COLUMBIA -- The job was there. It was his if he wanted it. But did he?
Why would Steve Spurrier want to come to South Carolina, risking his reputation -- already damaged by the failed Washington Redskins experiment -- to coach one of the Southeastern Conference's more middling programs?
Spurrier has talked in the past week about the twinkle in some of his players' eyes. He can identify, because, nearly six years ago to the day, he got that look about the South Carolina gig.
Spurrier turned to his wife, Jerri, and said he was going to be a Gamecock in late 2004. Can you imagine that moment? A Gator for life, essentially, Spurrier wanted something altogether different -- because of the challenge.
"Let's go to South Carolina," Spurrier told his wife, "see if we can do some things that have never been done before."
Spurrier arrived presenting a similar message to South Carolinians. "Why not us?" he rhetorically asked those listening and watching his news conference at Williams-Brice Stadium.
For the next several years, Spurrier had the answer to his question: The Gamecocks weren't ready.
The school was behind in terms of facilities and resources. Talent, depth and attitudes were all issues that had to be addressed, sometimes awkwardly and painfully. Florida and Georgia had a strangehold on the Eastern Division.
Welcome to 2010, though. This is the "Next Year" generations of Gamecocks had pointed to, for decades, wondering if it ever would actually arrive.
South Carolina, at 9-3 and ranked 18th, will represent the East on Saturday against 12-0 and top-ranked Auburn in the SEC championship in Atlanta.
"It's all the motivation in the world," USC sophomore receiver Tori Gurley said. "They won the ACC championship back in the day (1969), but now we have the opportunity to open up doors for Carolina football and this program.
"Saturday, we're going to do everything that we can to win."
Spurrier said Tuesday that the national title game is only "a little tiny bit bigger" than the SEC's title game. (Often, as it is with Auburn this year, one potentially leads to another.)
"For us in the SEC," Spurrier said, "this is as big as it gets."
Since he's been at South Carolina, Spurrier has been selling the vision of winning big for the first time at USC. It's the same vision he had to sell himself on, after all.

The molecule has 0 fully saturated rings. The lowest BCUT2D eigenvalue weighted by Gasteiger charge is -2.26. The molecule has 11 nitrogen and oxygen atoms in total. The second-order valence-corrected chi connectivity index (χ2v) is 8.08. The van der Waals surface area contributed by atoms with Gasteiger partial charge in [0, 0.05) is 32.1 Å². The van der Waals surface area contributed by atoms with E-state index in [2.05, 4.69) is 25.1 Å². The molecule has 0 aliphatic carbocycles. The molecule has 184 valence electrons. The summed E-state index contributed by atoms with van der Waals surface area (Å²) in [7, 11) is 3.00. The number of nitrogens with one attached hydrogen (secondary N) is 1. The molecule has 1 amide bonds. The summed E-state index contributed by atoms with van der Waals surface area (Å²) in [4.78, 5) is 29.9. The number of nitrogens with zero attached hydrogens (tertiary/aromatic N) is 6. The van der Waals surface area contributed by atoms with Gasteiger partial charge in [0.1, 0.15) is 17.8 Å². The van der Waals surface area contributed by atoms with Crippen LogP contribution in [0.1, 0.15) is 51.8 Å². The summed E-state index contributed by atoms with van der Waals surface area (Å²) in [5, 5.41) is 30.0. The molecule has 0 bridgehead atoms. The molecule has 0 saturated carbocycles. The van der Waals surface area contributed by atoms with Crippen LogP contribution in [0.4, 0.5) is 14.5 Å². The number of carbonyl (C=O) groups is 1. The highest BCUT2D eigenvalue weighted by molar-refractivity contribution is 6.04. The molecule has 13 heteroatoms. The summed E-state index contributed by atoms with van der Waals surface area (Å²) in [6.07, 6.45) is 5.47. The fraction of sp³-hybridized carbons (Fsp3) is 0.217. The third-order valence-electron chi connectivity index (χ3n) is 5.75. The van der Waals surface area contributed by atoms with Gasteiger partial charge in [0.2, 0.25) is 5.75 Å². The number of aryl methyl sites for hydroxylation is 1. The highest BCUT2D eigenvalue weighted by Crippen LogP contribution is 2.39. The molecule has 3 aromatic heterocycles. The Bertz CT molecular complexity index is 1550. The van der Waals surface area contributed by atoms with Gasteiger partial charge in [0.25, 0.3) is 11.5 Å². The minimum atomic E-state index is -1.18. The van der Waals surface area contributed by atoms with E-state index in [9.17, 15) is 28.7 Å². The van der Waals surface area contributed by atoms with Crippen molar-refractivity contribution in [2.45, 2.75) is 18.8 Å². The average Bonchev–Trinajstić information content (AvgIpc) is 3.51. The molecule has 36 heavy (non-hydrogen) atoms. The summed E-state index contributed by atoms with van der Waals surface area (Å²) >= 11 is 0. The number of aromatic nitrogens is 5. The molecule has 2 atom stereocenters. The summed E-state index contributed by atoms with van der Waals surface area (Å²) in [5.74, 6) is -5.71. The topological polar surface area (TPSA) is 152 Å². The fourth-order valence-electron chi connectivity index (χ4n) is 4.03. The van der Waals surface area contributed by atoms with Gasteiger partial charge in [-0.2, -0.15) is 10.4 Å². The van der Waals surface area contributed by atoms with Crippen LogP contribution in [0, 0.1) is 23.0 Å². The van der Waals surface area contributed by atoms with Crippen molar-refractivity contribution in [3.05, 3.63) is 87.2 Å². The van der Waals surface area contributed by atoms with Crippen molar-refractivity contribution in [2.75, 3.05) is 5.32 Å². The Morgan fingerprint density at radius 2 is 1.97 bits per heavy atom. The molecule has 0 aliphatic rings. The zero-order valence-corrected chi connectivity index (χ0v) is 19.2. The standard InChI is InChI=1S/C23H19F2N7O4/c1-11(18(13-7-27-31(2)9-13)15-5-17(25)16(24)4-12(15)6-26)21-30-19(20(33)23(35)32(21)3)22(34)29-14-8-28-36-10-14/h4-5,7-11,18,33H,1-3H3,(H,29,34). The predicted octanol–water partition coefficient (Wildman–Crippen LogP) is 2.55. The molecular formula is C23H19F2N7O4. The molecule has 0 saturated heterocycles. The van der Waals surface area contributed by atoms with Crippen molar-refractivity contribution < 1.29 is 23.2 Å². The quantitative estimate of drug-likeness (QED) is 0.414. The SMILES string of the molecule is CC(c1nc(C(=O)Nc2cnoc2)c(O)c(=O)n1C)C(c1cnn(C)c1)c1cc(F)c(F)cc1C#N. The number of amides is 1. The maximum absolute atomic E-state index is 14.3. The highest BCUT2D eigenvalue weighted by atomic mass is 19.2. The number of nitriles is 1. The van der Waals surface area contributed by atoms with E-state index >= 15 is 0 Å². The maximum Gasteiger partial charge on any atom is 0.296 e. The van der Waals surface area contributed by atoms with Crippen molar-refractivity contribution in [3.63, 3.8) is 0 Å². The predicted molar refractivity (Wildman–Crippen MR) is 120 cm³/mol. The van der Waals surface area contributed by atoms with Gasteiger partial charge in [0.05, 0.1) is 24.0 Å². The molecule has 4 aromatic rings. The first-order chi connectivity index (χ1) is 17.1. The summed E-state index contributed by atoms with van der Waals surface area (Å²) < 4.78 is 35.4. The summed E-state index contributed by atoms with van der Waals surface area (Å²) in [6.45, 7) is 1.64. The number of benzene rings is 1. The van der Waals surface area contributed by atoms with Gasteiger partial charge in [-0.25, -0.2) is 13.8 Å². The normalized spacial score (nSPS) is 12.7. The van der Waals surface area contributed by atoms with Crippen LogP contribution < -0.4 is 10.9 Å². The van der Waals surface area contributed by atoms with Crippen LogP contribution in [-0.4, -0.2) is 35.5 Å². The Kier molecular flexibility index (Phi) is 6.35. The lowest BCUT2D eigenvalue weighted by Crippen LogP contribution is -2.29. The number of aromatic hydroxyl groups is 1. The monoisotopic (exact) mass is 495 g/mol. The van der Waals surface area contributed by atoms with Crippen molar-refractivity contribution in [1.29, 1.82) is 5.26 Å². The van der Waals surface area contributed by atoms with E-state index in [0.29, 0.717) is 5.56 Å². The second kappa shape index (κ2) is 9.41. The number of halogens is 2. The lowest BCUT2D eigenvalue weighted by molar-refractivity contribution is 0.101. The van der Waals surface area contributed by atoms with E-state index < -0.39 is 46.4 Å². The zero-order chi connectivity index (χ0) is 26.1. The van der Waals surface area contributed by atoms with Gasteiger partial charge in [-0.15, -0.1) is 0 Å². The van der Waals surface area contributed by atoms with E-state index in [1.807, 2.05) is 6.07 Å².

Gradually, kids started to listen. That's really gone into gear the past two or three seasons, with the addition of in-state prep standouts such as Rock Hill's Stephon Gilmore, St. Matthews' Alshon Jeffery and Duncan's Marcus Lattimore.
South Carolina is winning with South Carolina players. But others, too.
Spurrier's message reached into North Carolina, Georgia, Florida and other areas.
"I wanted to be part of something that had never happened before," said Gamecocks senior defensive tackle Ladi Ajiboye, who is from the Atlanta area. "Coach Spurrier came to the school and told us he wanted to change this program and get an SEC title. I loved it."
It took nearly all of Ajiboye's eligibility to get to this point.
"It's been an experience," said Ajiboye, part of a 2007 recruiting class that was a consensus top-10 group. "Dreams do come true. We're witness to that, man. I'm just enjoying the moment."
When Florida wins a division title, no Gators talk about dreams coming true. Florida talks about continuing success, not starting it.
This week -- and Saturday's game -- takes on a different meaning in Columbia than Gainesville, Tuscaloosa, Baton Rouge, etc.
After Saturday, there will be only three teams that haven't played in Atlanta (Kentucky, Mississippi and Vanderbilt).
"We've never had it before," Ajiboye said. "It's our first time. … We want this bad."
Those who informed Spurrier -- the seven-time SEC winner at Florida -- he couldn't win at South Carolina were in full-blown I-told-you-so mode as he wobbled through six- and seven-win seasons.
The feeling in 2007 was unparalleled. Starting 6-1 and rising to No. 6 in the BCS, the Gamecocks were closing in on Spurrier's promise that year of competing for the SEC title.
But South Carolina didn't win again, finishing 6-6 in a bowl-less season.
Spurrier still had work to do.
"I don't think people understood where the program was when Steve came in," said USC athletic director Eric Hyman, who arrived shortly after Spurrier. "Steve's gotten better and the program has gotten better. He's chipped away and chipped away -- and now look at where he is."
He's back, is where he is. Back in Atlanta. Back on top.
Well, close. That would really be the case if South Carolina were to pull the mild upset Saturday.
Spurrier is aware -- because of the past six years.
"I had a friend of mine telling me how big it would be if we were to win and I said, 'Now listen, you don't think I don't know that?' " Spurrier said, sending the room into laughter. "We didn't arrive yesterday. We've been here for a while. We know our history."
But the history, in most every sense, is now just that at South Carolina.